For me, a day without a hoax is like Gruyère cheese without holes. Francis Blanche
1724, Lyon. While working in his field, a farmer finds a small lead urn. It doesn't look particularly exceptional, but perhaps it might interest antique collectors. The farmer takes it to Father du Pineau, a cleric from Lyon. He buys it immediately! But not for the reason you might think.
Du Pineau decides to play a trick on his big enemy, Father Colonia, a Jesuit priest who pretends to know all about antiquities. To do this, the cleric becomes a forger. Imitating the ancient technique, he engraves an inscription on the urn.
The words chosen by du Pineau make it seem as if the urn contains the ashes of an illustrious figure from Antiquity. To round out the joke, he fills the urn with bits of bone, antique coins and ashes from his fireplace.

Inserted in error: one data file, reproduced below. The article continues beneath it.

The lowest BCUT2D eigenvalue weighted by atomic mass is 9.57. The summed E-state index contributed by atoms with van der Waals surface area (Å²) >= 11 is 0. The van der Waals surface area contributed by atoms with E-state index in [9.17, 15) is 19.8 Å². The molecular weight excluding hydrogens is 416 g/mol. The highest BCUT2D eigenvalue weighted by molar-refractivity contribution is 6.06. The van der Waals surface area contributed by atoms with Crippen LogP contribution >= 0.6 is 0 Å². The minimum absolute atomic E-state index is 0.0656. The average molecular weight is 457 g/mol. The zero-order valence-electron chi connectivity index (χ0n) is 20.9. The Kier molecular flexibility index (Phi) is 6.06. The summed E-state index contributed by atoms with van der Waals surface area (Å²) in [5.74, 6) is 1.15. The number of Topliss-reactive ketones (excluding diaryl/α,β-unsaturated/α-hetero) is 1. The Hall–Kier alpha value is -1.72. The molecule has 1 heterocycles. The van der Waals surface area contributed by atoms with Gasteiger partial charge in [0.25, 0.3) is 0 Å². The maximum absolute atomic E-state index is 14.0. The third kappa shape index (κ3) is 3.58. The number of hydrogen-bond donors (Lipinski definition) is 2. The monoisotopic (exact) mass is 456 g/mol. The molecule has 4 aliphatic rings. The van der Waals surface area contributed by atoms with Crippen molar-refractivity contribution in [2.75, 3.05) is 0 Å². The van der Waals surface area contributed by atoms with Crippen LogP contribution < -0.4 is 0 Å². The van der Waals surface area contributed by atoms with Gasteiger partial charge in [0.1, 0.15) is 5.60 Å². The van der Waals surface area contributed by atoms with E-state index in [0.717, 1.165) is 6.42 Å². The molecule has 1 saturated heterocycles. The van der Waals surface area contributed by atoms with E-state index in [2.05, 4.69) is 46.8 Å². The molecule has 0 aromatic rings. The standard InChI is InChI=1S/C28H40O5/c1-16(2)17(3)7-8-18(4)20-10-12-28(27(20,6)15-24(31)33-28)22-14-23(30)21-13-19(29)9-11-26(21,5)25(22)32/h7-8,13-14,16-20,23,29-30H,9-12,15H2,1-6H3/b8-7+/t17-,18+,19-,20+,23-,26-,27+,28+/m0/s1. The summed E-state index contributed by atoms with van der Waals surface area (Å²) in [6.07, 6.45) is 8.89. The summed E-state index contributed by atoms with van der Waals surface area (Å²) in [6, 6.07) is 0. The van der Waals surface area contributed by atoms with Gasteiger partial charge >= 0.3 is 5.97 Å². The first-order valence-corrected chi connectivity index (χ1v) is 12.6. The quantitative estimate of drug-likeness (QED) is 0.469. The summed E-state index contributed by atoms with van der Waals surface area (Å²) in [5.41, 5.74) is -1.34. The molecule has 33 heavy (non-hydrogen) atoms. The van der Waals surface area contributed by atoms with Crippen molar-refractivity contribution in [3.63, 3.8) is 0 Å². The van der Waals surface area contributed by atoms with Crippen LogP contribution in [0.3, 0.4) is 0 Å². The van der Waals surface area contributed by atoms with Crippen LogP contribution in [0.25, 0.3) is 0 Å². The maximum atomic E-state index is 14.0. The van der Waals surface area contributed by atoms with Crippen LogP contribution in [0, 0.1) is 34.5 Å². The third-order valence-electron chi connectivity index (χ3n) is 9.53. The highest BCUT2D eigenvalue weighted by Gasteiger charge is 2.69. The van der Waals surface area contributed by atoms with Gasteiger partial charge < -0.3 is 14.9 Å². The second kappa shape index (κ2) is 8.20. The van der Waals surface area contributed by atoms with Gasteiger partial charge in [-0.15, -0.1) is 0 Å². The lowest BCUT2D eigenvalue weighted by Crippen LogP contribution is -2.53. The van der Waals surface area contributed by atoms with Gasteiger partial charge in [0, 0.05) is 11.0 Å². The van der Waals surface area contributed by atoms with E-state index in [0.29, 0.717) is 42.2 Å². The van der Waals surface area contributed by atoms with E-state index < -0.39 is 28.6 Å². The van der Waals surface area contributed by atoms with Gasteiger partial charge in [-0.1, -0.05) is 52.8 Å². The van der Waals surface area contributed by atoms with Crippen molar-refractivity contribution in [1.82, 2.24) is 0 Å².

Through an intermediary, Father du Pineau proposes the item to the Jesuit priest to add to his collection. Colonia doesn't suspect a thing! He thinks he has found an archaeological treasure and announces it to everyone. But the fraud is soon discovered. Feeling ridiculous and angry at being tricked, he leaves the urn in a corner. It's not mentioned again for a very long time.
In the year 2000, it turns up in a flea market. Contemporary specialists have no trouble identifying that the inscription is more recent than the recipient. Nevertheless, the urn becomes part of the collections of the Roman Museum of Lyon as an example of falsification practices. In the end, Father du Pineau actually did succeed in making a work that's worthy of a museum!